• Although evidence for a hormonal abnormality has not been established, the symptoms of the premenstrual disorders are related to the production of progesterone by the ovary.[8]
  • The two best-studied and relevant neurotransmitter systems implicated in the genesis of the symptoms are the GABAergic and the serotonergic systems.[8]
  • Metabolites of progesterone formed by the corpus luteum of the ovary and in the brain bind to a neurosteroid-binding site on the membrane of the gamma-aminobutyric acid (GABA) receptor, changing its configuration, rendering it resistant to further activation and finally decreasing central GABA-mediated inhibition.
  • By a similar mechanism, the progestogens in some hormonal contraceptives are also thought to adversely affect the GABAergic system. [8]
  • The lowering of serotonin can give rise to PMS-like symptoms and serotonergic functioning seems to be deficient by some methods of estimating serotonergic activity in the brain; agents that augment serotonin are efficacious and are as effective even if administered only in the luteal phase. [8]
  • However, similar to the affective disorders, PMS is ultimately not likely to be related to the dysregulation of individual neurotransmitters.
  • Brain imaging studies have begun to shed light on the complex brain circuitry underlying affect and behavior and may help to explicate the intricate neurophysiological foundation of the syndrome. [8]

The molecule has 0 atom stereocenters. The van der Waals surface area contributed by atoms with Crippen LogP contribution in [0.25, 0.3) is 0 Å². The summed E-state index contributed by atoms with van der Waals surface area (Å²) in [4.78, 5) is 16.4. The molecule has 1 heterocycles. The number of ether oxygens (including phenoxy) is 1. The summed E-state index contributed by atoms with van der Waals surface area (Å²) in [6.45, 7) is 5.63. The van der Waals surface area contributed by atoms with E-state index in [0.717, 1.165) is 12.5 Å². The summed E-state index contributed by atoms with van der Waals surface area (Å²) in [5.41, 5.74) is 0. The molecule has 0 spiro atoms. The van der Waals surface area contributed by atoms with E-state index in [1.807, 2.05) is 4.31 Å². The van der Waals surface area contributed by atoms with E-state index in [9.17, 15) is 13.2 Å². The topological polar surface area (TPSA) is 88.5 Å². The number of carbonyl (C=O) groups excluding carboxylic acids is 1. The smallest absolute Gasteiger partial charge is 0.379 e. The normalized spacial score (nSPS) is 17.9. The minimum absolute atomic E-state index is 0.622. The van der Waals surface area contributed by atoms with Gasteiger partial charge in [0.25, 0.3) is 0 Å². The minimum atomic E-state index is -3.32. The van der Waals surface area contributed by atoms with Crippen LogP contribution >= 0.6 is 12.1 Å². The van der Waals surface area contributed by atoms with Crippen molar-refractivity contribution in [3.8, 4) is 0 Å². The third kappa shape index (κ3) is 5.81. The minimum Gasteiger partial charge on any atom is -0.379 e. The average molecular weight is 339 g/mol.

Sign & Symptoms of Premenstrual syndrome (PMS)

While PMS often involves mild or moderate symptoms that don’t majorly affect daily life, symptoms can be severe enough to impact your everyday activities and overall well-being.[5]

Physical signs

  • Bloated tummy
  • Cramps
  • Tender breasts
  • Hunger
  • Headache
  • Muscle aches
  • Joint pain
  • Swollen hands and feet
  • Pimples
  • Weight gain
  • Constipation or diarrhea

Emotional and behavioral symptoms

PMS-related changes in your mood, emotions, and behavior might include:

  • Anxiety, restlessness
  • Unusual anger and irritability
  • Changes in appetite, including increased food cravings, especially for sweets
  • Changes in sleep patterns, including fatigue and trouble sleeping
  • A sad or low mood, which might involve tearfulness or sudden, uncontrollable crying
  • Rapid shifts in mood and emotional outbursts
  • Decreased sex drive
  • Difficulty concentrating or remembering information [5]
  • For some, the physical pain and emotional stress are severe enough to affect their daily lives.
  • Regardless of symptom severity, the signs and symptoms generally disappear within four days after the start of the menstrual period for most women.[6]
  • But a small number of women with premenstrual syndrome have disabling symptoms every month. This form of PMS is called premenstrual dysphoric disorder (PMDD).[6]
  • PMDD signs and symptoms include depression, mood swings, anger, anxiety, feeling overwhelmed, difficulty concentrating, irritability and tension.[6]